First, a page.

It wasn’t too long ago that Garrett Whitlock was at a crossroads in his professional baseball career.
The lanky right-hander — originally selected by the Yankees in the 18th round of the 2017 amateur draft out of University of Alabama — had his 2019 season cut short after undergoing Tommy John surgery that July.
He didn’t know it at the time, but Whitlock had pitched in his last game as a member of the Yankees organization on July 3, 2019 as his recovery from Tommy John coincided with the 2020 minor-league season being cancelled due to the ongoing COVID-19 pandemic.
The deadline for clubs to add Rule 5-eligble players to their 40-man rosters came and went in November, and Whitlock — who was eligible — was not added by New York, meaning he was now eligible for the 2020 Rule 5 Draft.
The following month, the 24-year-old was taken off the board by the Red Sox, breathing new life into his baseball journey as a kid from Snellville, Ga.
By being selected by Boston in the Rule 5 Draft, Whitlock was now tasked with making Boston’s Opening Day roster out of spring training and sticking there for the entirety of the 2021 season or he would otherwise have to be offered back to his former club.
Prior to joining the Red Sox over the winter, Whitlock had primarily served as a starter in his time with the Yankees organization, but given the fact his new team is flush with starting pitching depth, a spot in Boston’s Opening Day rotation was essentially out of the question.
Instead, the 6-foot-5, 190 pound righty was to be made a swingman of sorts who could pitch multiple innings out of the bullpen or make a spot start or two when needed.
He was to still be stretched out over the course of the spring, but not with the intentions of being a fulltime starter once the season begins.
Thus far, handing down that role to Whitlock has netted nothing but positive results at big-league camp in Fort Myers.
Through his first four Grapefruit League appearances, the Georgia native has yielded just one earned run on eight hits, no walks, and 12 strikeouts over nine total innings of work, most recently fanning five Rays hitters over three scoreless, no-hit frames at JetBlue Park on Friday afternoon.
“What Garrett did today, that was impressive,” Red Sox manager Alex Cora said. “But he’s been doing that the whole spring. It’s a good fastball. He’s able to elevate with it late in counts, and it was a great day for him.”
For someone who had not pitched in a competitive environment in nearly two years, the way in which Whitlock has gone about his business on and off the mound has stood out to Cora.
“He was hungry to compete,” said the Sox skipper. “He hasn’t been able to compete in a while. And he’s bought into the concept of the things that we do here, and he’s executing. He’s very talented… He watches every bullpen, he watches the B games, he goes to sim games, and he goes to the dugout when he’s not pitching. That makes you a better baseball player, and in his case it makes him a better pitcher.
“I think it’s that confidence that he has,” Cora added. “First of all, we trust him, right? Because we decided to pick him in the Rule 5 after coming from surgery. Second, with the things that we’re preaching and what he’s doing, he has to feel great. But one thing about him, he’ll show up tomorrow and he’ll ask a question: ‘What can I do better?’ That’s the key of this thing and he’s done that the whole camp.”
Working the sixth through eighth innings of Friday’s contest against the Rays, Whitlock, donning the No. 72, was one of three pitchers who relieved starter Nathan Eovaldi.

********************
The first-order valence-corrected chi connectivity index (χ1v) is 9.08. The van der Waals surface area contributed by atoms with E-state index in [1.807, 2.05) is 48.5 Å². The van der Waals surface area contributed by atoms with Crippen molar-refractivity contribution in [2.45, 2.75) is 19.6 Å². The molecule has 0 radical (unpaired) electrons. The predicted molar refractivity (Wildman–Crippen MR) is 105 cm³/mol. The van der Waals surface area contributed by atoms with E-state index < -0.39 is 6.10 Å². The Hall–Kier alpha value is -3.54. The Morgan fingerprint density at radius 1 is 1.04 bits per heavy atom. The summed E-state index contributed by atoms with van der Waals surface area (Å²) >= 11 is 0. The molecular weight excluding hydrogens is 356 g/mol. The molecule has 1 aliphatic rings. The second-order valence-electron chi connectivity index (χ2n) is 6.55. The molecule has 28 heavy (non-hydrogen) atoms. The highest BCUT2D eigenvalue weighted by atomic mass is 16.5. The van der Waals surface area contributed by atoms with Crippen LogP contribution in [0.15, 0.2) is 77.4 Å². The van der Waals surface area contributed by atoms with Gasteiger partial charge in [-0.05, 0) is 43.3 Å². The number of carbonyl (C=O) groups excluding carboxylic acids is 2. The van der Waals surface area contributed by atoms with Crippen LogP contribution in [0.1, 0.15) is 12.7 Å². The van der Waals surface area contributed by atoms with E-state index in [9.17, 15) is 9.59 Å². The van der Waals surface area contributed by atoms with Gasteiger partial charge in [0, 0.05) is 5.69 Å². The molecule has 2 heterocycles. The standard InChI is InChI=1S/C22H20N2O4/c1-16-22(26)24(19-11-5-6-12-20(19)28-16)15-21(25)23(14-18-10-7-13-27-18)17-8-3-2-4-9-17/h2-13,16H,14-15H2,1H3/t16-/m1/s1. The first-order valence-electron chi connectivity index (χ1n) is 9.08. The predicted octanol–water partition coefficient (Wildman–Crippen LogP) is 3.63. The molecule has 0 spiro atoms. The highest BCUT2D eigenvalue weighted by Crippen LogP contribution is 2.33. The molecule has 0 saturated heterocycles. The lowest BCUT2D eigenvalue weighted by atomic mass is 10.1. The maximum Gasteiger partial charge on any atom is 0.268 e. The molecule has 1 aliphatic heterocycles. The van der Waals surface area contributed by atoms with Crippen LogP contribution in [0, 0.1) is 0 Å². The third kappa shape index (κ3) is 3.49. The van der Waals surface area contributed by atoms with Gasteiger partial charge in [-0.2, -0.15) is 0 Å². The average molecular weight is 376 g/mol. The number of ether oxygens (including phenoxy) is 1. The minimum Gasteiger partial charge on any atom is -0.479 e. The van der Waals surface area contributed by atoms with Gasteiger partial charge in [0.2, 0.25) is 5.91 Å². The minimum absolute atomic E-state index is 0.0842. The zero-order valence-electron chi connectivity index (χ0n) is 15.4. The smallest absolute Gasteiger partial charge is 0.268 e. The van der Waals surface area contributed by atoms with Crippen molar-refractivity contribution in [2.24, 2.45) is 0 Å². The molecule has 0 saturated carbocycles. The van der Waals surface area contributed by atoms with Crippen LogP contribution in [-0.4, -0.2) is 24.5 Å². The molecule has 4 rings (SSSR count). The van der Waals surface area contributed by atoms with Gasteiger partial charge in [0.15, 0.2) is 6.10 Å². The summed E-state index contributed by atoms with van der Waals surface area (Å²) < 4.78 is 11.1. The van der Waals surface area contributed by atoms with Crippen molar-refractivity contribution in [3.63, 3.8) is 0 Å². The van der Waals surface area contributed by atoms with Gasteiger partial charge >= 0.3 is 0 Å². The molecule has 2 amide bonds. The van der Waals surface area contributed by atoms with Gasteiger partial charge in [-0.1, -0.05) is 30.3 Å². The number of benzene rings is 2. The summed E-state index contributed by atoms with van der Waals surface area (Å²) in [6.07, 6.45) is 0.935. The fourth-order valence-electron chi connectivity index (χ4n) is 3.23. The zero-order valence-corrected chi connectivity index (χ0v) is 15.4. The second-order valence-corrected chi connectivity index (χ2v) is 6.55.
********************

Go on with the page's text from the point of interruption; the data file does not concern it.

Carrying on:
A fellow right-hander who knows the ins-and-outs of Tommy John surgery, it’s safe to say Eovaldi has been impressed with what he’s seen from Whitlock so far at camp.
“I’m very excited for him,” Eovaldi said during his in-game media availability. “The first time I saw him throw at spring training, it was early in camp and I was impressed. He’s got a great changeup, he’s got great command, he’s quiet, he’s very quiet and determined to be a part of this team, and he’s going about his business the right way.
“So I’m not surprised with what he’s been able to do out there on the field just because of the way he’s handling himself in and around the clubhouse and out there in the bullpen,” the fireballer added. “He’s kind of our secret weapon right there, so he’s looking great.”
Whitlock himself is not taking anything for granted this spring. He explained on Friday how undergoing Tommy John surgery changed his perspective on multiple facets of his life — including his faith — and how he is just overjoyed to be playing baseball for a living.
“When you have an operation like Tommy John, it’s never given that you’re going to play again,” he said. “I promised to myself that if I was going to get a second chance and I was going to be back out on the field, I would never take a day for granted again. Because every little kid’s dream is to play professional baseball, and I don’t care if it’s in the [Gulf Coast League] level or the major-league level, I get to play a kid’s game for a living. It’s so much fun.”
Given how he has performed this spring, Whitlock, as previously mentioned, is a sure bet to make the Sox’ Opening Day roster as a swingman/hybrid-type reliever who can also start when necessary.
Regardless of what role he undertakes beginning April 1, though, Whitlock will just be going out there to do his job, or in other words, get outs. That is something that was drilled into him during his time at UAB.
“My college coach told me the best pitching advice I’ve ever had,” he recalled. “And that was: ‘When they hand you the ball to go get outs, you go get outs until they come take the ball away from you.’ And so whatever role that is, that’s always going to be my mindset.”
(Picture of Garrett Whitlock: Billie Weiss/Boston Red Sox/Getty Images)